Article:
It's been a little more than a month since I started caring for my bees. So far the experience has been both challenging and rewarding and certainly not without some excitement. As with caring for any living thing, reading up on the subject only gets you so far, as you quickly realize your charge, or charges in my case, haven't read the manual at all. It makes for an interesting ride.
|Photo by Michael St. Jean|
I attended Bee School and helped care for a hive that is part of a URI Master Gardener project before making the decision to get my own hive. As a new beekeeper, I gave myself a bit of a head start and purchased a nucleus of bees. A nuc is a mini, established colony of bees with a queen, living on five frames of brood (baby bees), pollen, and honey. The nuc frames are placed in the hive along with enough empty frames to fill the deep box. The colony quickly establishes itself in their new home and start building out the rest of the frames with comb for the queen to lay eggs in and for the storage of pollen and honey. If all goes according to plan!
|Changing the syrup Photo by Michael St. Jean|
I am keeping my bees at my friend Lynne's house. She lives about twenty-five minutes away from me in a much more rural area. The best part of this arrangement is I get to see her more often. Lynne is also helping me check the syrup levels in the hive so I only need to come and change out the bottles when I need to. Pretty soon she'll get a suit and get stuck in there with me.
|Calmly waiting for my box of bees. Photo by Michael St. Jean|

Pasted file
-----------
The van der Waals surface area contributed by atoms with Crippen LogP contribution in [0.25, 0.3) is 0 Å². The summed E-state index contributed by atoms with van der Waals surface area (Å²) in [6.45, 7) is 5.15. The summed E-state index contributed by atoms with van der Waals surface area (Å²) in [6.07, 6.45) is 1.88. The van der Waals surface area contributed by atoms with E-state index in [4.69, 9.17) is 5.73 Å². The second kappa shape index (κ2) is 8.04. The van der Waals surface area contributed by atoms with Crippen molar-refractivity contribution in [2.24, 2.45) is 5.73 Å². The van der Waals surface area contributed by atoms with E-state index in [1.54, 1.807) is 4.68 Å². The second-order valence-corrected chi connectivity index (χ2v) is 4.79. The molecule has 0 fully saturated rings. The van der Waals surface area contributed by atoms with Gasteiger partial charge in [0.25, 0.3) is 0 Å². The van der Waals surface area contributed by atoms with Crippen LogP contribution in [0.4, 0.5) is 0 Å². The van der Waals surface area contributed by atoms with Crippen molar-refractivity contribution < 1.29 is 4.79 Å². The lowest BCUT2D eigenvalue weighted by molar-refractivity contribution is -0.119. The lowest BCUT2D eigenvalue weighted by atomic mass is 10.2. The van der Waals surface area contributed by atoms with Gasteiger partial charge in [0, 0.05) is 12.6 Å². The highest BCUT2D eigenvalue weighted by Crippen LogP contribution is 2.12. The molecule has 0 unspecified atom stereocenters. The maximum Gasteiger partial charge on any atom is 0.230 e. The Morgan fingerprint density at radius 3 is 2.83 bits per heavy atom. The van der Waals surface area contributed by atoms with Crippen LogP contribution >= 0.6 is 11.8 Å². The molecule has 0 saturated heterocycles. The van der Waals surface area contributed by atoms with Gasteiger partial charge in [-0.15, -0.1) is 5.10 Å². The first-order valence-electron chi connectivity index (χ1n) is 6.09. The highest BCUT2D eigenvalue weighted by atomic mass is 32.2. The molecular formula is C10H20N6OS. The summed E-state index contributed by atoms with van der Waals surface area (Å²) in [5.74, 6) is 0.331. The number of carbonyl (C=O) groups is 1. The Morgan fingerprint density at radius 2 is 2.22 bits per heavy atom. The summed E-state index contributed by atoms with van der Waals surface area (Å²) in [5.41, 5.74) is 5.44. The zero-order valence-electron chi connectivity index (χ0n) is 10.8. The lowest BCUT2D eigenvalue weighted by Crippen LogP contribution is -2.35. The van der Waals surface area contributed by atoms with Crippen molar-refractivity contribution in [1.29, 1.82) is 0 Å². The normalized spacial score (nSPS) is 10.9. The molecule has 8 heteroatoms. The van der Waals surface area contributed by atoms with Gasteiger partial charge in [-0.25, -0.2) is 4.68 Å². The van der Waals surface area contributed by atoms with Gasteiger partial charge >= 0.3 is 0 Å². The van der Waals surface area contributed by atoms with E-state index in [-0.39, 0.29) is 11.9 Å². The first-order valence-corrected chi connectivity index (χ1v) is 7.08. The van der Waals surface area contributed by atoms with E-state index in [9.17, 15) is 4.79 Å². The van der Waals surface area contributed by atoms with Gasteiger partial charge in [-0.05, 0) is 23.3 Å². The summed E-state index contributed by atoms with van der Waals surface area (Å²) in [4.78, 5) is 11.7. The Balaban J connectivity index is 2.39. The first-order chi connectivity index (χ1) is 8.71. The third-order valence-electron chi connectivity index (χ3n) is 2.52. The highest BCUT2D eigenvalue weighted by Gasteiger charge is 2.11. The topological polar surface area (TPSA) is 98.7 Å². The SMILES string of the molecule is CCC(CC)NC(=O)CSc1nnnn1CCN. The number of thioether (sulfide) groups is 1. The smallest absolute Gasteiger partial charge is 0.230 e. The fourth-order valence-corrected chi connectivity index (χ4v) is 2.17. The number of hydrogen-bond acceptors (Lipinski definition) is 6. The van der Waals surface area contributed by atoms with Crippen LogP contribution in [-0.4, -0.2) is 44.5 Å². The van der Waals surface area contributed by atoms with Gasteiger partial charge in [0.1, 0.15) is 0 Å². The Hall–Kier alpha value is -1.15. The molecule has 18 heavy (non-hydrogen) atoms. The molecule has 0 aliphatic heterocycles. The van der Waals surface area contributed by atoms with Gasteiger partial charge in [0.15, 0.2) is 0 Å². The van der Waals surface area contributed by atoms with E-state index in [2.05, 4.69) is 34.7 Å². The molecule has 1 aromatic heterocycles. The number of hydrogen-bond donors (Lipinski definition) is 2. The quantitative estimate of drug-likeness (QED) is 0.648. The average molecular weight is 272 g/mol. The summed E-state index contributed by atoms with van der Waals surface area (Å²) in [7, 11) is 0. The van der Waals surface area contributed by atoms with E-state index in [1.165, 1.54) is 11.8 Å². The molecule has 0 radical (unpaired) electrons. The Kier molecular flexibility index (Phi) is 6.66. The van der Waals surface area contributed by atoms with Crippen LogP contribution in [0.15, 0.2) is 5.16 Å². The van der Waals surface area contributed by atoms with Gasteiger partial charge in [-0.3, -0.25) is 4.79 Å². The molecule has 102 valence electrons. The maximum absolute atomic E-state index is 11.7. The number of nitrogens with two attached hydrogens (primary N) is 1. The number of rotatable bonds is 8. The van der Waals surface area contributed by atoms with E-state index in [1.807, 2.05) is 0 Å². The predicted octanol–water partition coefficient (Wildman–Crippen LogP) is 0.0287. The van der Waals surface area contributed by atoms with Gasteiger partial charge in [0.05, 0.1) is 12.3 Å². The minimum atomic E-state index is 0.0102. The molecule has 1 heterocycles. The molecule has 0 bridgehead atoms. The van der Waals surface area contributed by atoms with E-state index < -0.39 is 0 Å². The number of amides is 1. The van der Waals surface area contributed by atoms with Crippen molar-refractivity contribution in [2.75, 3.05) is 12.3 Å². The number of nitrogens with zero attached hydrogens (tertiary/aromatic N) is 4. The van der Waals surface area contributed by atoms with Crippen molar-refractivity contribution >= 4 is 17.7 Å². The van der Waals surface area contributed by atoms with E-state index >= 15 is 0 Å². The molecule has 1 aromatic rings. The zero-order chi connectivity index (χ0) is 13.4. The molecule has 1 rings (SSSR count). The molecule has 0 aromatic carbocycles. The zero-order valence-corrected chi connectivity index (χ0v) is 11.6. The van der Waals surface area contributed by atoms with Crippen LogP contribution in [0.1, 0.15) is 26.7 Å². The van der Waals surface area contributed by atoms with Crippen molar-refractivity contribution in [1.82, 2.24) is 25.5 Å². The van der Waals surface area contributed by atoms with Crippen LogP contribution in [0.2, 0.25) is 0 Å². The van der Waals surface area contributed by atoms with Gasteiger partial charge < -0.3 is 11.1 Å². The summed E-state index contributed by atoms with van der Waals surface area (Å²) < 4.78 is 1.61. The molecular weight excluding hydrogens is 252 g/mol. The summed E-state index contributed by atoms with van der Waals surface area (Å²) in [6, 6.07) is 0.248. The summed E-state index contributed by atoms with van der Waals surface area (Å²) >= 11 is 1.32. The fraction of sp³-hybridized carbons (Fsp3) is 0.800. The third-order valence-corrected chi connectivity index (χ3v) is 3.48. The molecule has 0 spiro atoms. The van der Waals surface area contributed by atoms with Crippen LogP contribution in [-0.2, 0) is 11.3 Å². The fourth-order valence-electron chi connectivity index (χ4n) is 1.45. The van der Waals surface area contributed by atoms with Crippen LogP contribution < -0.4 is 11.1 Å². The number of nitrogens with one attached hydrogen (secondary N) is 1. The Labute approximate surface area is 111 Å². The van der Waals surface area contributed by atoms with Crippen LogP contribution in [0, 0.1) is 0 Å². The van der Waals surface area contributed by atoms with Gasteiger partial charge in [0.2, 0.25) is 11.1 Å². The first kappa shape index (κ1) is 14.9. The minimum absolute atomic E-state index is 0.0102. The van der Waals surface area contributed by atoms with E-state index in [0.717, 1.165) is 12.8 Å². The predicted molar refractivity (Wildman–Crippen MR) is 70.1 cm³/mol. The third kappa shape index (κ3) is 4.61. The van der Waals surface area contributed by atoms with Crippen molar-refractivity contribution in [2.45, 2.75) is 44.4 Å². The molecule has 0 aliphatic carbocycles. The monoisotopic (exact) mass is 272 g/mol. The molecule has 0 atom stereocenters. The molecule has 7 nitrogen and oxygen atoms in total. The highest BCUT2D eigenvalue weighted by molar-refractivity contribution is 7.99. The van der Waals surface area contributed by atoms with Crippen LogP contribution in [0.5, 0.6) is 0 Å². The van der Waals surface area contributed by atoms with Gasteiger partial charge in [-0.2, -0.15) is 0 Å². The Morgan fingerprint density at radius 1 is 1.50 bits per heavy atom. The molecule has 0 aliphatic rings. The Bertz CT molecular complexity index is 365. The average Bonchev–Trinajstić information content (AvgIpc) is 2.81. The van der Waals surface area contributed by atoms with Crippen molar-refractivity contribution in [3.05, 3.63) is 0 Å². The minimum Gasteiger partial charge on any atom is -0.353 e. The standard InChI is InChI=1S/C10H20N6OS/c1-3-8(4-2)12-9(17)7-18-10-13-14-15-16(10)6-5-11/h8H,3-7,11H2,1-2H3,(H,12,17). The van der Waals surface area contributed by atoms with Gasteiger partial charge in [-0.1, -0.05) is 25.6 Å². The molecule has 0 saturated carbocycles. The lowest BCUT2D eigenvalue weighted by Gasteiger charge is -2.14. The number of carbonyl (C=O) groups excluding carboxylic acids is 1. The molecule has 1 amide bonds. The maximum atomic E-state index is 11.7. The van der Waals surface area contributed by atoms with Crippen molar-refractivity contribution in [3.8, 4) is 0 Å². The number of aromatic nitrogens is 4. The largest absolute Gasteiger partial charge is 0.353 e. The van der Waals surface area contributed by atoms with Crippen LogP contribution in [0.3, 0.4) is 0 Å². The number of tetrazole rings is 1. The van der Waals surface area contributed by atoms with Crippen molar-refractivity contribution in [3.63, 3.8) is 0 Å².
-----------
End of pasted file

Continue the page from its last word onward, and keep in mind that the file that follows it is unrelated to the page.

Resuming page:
When the nuc was ready for me to pick up, Lynne was on vacation. I picked the box of bees up at night and took it to her house. The next day I drove back to install the bees into the hive. When I opened the trunk of the car I realized the bottles of sugar syrup had spilled all over my bee suit! I needed to get the nuc into the hive ASAP because it was going to be a very hot day and I was worried about the bees over heating. So I put on my sticky, wet suit and installed the bees with just a quick check of the frames. Then I drove back to my house, because Lynne wasn't home, changed my clothes, made more syrup, and drove back to the hive. What a mess! The bees were fine, which is all that matters. Needless to say, I revisited how I transport the syrup.
|Bees at the hive entrance. The large bee on the left is a male drone.|
After a couple of weeks, I was worried about the hive because I wasn't seeing any new brood and I hadn't seen the queen. I asked my friend and bee mentor Jim to come and inspect the hive with me and he confirmed that I had a queen-less hive. There are many reasons why this could happen and when I contacted my supplier he immediately offered me a replacement nuc.
|Bees eating uncapped honey during an inspection. Smoking the hive makes the bees calm and hungry!|
|Inspecting a frame.|
|Capped and uncapped brood.|
I was thrilled to see the queen on a frame in the process of being built out with comb. I saw evidence of her laying as well. A few days ago Jim and I did a second inspection and although we didn't see the queen, there was more build out and brood in all stages of growth.
|Top bee is bringing pollen into the hive.|
My focus now is getting the hive to the point where the bees can make it through the winter. I am not banking on being able to add a honey super this year as the bees would have to fill out the deep they are in, plus another full deep before I'd put a super on for me. We'll have to see how productive this queen is and how industrious the workers are.
Not a dull hobby, this beekeeping lark.Watching the bees working in the hive is truly inspirational. They are amazing creatures and deserve my best effort to help them thrive.
See you in the apiary,